Date of Graduation

Fall 12-11-2020

Document Type


Degree Name

Doctor of Nursing Practice (DNP)


School of Nursing and Health Professions




Executive Leader DNP

First Advisor

Sara Horton-Deutch

Second Advisor

Jim D'Alfonso


Palliative care prevents and relieves suffering through the early identification and treatment of pain and other symptoms, which can be physical, psychosocial, or spiritual (World Health Organization, 2018). It is usually considered a service provided to oncology patients and has positively impacted their treatment. However, it is not as common for many other diseases where the patient would benefit from palliative care involvement. Presently, if palliative care is offered to nephrology patients, it is after they have started dialysis and are having second thoughts whether to continue this treatment plan as it has either become less effective or is interfering with the patient’s quality of life. It has been demonstrated that elderly patients with co-morbidities might only derive limited survival benefits from dialysis Stopping the dialysis usually leads to imminent death, while those on conservative treatment may live up to an additional 23.4 months (Seccareccia & Downar, 2012). Although Scherer et al. (2018), developed an integrated nephrology and palliative care program, others have been slow to adopt this type of care. The focus of this project was to determine by offering palliative care to patients at earlier stages of Chronic Kidney Disease (CKD), would they accept the intervention and think about what they would like as their goals of care?

The patient panel of one nephrologist from a large urban medical center in the San Francisco Bay Area was used, and those patients who were at CKD stages 3B or 4 were selected for the project. Those patients on the list who already were on dialysis were on the hospital’s palliative care registry or life care planning registry or had previously had a palliative or life care planning consult were eliminated. This left 26 patients who were contacted, 14 patients made appointments, ten had consults, and four did not keep their appointment. After the consultation, four of the patients stated they were interested in conservative treatment. The youngest of these was 57, and the oldest was 82. All these patients had low Tangri scores, which predicted that they had time before reaching end stage renal disease (ESRD), the point at which they would need dialysis.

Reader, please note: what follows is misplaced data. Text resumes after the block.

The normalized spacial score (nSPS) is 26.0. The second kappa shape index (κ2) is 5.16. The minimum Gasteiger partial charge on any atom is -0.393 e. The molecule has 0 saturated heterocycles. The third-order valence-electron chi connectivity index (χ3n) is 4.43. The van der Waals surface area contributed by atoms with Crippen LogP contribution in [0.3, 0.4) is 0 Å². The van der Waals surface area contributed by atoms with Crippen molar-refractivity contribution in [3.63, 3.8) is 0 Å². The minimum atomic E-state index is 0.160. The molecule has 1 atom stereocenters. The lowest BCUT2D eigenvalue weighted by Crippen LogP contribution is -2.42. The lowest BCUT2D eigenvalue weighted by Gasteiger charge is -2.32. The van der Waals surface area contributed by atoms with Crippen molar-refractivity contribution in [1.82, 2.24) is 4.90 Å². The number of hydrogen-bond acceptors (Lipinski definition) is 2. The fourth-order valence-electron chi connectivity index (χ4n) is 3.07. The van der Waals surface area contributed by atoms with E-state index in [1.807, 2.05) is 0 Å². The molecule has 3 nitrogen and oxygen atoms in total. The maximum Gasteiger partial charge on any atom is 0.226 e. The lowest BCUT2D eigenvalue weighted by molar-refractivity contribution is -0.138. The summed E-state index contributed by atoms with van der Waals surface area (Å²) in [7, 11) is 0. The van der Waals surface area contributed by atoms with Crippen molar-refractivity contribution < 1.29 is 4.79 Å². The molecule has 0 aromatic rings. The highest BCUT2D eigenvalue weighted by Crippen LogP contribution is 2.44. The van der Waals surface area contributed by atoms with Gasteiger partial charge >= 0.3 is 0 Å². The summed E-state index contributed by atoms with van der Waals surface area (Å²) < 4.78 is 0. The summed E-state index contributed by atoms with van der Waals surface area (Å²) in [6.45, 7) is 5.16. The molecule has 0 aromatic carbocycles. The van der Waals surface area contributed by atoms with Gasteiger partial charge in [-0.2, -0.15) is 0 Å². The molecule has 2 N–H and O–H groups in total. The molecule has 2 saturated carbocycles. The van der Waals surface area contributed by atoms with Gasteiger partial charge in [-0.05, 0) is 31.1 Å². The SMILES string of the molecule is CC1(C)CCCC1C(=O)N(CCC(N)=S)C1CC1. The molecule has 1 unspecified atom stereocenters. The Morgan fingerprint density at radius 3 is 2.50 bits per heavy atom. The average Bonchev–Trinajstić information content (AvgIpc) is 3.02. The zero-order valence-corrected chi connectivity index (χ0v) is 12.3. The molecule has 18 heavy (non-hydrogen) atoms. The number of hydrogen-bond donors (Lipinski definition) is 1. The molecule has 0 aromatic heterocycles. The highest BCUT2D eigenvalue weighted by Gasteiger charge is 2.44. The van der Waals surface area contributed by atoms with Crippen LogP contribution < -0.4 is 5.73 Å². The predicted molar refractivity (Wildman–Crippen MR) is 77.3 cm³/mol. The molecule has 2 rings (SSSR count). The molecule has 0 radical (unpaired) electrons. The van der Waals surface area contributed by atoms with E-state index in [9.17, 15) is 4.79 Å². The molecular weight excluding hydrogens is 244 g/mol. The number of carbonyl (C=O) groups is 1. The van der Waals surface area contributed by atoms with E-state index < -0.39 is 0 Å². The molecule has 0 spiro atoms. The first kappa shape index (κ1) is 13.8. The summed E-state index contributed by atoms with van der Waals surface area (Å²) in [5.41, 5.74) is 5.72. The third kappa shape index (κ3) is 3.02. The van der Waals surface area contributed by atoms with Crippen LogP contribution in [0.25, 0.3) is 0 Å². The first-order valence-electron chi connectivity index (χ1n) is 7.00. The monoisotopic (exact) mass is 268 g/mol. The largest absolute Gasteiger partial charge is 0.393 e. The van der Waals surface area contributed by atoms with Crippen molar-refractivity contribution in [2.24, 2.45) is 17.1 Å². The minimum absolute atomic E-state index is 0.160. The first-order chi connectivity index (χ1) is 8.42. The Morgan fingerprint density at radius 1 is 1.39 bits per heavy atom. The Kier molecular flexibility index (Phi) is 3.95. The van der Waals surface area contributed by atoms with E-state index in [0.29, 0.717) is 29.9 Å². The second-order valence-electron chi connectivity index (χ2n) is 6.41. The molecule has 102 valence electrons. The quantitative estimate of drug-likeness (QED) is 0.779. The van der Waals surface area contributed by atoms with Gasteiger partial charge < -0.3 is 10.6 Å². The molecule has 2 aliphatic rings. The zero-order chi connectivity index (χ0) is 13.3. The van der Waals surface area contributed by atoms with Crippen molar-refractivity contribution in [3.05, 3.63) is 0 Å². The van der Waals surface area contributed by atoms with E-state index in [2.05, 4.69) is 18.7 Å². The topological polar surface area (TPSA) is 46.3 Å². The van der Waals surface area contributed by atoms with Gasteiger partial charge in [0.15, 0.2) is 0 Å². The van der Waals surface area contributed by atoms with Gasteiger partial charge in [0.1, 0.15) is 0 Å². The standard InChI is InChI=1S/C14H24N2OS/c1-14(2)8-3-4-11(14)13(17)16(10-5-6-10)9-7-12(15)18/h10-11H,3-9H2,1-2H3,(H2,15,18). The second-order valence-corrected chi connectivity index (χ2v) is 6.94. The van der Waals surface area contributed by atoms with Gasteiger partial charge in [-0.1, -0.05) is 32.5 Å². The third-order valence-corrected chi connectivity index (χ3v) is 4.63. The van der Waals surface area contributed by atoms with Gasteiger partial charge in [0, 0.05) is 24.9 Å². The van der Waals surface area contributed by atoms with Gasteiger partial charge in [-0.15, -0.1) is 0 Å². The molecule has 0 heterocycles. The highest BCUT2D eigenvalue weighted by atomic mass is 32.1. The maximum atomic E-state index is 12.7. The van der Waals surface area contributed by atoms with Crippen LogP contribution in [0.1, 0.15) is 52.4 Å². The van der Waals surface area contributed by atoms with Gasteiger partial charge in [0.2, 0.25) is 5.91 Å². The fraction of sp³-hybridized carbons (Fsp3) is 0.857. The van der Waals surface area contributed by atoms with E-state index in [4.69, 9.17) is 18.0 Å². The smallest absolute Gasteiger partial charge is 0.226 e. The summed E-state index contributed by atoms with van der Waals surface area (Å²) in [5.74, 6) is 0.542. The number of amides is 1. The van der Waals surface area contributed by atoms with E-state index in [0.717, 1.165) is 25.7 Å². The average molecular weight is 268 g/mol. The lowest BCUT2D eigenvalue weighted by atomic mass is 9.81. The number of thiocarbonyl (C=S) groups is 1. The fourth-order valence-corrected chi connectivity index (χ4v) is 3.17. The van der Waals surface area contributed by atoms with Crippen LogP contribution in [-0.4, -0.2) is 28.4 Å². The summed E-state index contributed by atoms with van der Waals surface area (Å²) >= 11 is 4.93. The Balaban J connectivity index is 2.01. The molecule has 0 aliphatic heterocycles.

The project demonstrates that with a palliative care consultation early in the disease process the patient can make informed decisions about their goals of care without being in a crisis state. By explaining to the patient that this is normal care that is ordered by their physician, more patients were willing to accept the consultation, and not think they were being handed a death sentence. These patients received palliative care early enough in their illness, so they had time to decide on their own goals of care and have the opportunity to receive ongoing support as their disease progresses. The National Kidney Foundation (NKF) promotes the use of early palliative care for patients with kidney disease, but the medical community is not always willing to accept conservative treatment as they view dialysis as the gold standard ("Starting or stopping dialysis," 2019). As supported by the literature, early palliative care in any life-limiting disease should be a best practice, just as it is for Oncology patients.